Google hasn’t had an easy time controlling the spread of malware on the Google Play platform, which has been a problem on Android since the beginning of time. It feels like we’re writing about a new Android malware just about every month now and looking back through recent history, we sort of are.
Recent Android Malware Outbreaks
- New DDoS malware found in 300 Android Apps
- Skyfin is a new Android malware that can download APKs
- Malware may have compromised over 1 million Google Accounts
- Infected Facebook Lite APK steals your information
- How Google immediately busted 20 spyware apps on Google Play
- Dvmap said to be Android’s first virus with code injection
This latest outbreak has been dubbed ExpensiveWall and is the second biggest outbreak to ever hit the Google Play Store. Researchers who discovered the malware inside wallpaper apps estimate that as many as 21.1 million infections could have happened from this single family of malware. The malware works by sending fraudulent premium SMS messages and charges users for these fake services.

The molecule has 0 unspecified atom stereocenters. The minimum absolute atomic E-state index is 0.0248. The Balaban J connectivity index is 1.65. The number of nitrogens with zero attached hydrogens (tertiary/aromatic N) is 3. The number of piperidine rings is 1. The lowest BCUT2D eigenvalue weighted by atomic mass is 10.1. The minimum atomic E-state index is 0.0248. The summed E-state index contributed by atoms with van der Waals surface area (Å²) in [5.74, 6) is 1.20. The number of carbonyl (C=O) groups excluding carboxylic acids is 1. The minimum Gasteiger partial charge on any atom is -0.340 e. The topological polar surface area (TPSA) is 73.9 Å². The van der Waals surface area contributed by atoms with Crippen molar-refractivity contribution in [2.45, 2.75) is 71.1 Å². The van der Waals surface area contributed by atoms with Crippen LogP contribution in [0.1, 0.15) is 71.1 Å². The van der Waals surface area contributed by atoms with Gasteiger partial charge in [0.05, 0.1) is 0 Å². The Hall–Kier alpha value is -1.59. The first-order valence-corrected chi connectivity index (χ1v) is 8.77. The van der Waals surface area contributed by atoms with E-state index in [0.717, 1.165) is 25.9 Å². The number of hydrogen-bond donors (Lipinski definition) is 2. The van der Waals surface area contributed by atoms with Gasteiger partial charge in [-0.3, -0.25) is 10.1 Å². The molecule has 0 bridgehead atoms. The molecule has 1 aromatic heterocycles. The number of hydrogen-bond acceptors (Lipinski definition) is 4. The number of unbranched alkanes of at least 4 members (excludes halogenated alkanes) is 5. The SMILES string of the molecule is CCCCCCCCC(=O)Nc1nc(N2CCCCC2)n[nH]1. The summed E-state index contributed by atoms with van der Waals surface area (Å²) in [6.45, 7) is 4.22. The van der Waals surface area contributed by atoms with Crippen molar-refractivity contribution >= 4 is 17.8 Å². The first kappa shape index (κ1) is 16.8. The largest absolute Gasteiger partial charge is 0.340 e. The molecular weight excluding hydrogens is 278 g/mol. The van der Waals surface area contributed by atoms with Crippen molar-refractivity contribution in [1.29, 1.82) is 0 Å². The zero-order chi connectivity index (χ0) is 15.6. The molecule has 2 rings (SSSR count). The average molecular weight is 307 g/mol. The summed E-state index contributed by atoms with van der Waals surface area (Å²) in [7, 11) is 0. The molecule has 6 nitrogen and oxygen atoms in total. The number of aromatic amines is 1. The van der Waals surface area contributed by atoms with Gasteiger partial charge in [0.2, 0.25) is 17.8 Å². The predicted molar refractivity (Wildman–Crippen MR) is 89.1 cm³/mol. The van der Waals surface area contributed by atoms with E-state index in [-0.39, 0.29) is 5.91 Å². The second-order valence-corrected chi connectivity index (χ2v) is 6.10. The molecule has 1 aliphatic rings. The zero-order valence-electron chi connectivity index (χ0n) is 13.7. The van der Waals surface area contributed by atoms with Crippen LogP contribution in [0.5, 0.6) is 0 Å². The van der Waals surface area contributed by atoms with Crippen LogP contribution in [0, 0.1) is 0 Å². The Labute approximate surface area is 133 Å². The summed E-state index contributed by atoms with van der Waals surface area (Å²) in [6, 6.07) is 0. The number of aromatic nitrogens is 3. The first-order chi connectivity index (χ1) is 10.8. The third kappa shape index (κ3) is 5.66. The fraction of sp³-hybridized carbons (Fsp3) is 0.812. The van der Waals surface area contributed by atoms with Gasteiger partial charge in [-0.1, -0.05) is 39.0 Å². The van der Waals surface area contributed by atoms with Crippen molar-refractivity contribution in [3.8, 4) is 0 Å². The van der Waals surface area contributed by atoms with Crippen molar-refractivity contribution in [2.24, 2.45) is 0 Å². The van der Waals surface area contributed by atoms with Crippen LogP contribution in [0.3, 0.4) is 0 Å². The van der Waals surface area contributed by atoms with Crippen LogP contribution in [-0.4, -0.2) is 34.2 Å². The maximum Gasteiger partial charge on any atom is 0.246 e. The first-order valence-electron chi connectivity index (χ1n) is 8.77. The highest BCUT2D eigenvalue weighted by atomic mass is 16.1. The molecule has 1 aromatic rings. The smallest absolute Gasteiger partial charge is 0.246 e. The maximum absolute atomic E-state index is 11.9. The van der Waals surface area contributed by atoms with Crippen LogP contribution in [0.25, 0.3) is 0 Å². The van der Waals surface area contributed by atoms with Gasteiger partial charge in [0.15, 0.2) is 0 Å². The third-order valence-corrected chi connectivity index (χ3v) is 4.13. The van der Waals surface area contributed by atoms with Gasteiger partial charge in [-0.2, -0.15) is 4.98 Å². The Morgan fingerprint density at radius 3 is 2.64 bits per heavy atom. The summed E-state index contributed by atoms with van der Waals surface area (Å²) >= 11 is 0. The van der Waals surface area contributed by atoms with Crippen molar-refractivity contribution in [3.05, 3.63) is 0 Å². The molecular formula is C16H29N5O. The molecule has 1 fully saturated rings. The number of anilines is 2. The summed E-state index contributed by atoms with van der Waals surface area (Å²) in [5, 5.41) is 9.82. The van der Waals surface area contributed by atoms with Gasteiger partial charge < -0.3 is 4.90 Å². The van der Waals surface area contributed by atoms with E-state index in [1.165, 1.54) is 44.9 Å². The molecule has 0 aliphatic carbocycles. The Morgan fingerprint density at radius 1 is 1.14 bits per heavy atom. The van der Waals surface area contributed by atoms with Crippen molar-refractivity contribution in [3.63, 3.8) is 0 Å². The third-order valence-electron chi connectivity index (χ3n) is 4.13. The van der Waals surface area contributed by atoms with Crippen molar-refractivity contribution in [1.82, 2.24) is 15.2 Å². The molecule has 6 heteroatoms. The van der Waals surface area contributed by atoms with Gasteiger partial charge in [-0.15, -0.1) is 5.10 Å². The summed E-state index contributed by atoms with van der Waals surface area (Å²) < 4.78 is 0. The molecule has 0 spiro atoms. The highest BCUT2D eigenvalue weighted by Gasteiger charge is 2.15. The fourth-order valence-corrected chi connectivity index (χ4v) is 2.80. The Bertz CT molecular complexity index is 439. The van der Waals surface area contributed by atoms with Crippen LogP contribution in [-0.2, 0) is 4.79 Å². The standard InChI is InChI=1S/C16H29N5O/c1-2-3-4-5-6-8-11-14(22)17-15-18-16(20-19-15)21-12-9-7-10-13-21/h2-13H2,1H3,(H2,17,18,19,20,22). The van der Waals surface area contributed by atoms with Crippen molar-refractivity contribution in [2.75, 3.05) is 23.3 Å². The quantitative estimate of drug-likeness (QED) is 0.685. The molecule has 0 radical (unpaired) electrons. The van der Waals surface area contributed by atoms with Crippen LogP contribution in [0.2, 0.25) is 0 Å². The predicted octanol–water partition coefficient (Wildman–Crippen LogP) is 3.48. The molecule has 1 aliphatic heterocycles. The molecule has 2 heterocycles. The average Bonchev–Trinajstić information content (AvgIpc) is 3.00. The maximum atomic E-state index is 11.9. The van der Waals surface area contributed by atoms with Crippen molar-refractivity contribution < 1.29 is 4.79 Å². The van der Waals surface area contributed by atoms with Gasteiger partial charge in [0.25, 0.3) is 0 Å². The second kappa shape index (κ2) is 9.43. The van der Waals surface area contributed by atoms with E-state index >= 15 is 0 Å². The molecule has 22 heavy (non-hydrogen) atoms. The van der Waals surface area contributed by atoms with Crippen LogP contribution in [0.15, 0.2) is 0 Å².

Check Point detected at least 50 different apps that were infected with some version of this malware, some with between 1 million and 4.2 million downloads. While that may seem like a lot of infections, it’s still not as many as the Judy malware that hit the Google Play Store in May, which infected up to 36 million devices.
To its credit, after Check Point brought its findings to Google on August 7th, Google removed all the apps in the initial report from the Google Play Store. However, the malicious parties re-uploaded new apps with the same malware to continue infecting devices. Google says it appreciates when researchers bring these efforts to their attention.
What do you think? Should Google be doing more to prevent the spread of malicious code through apps?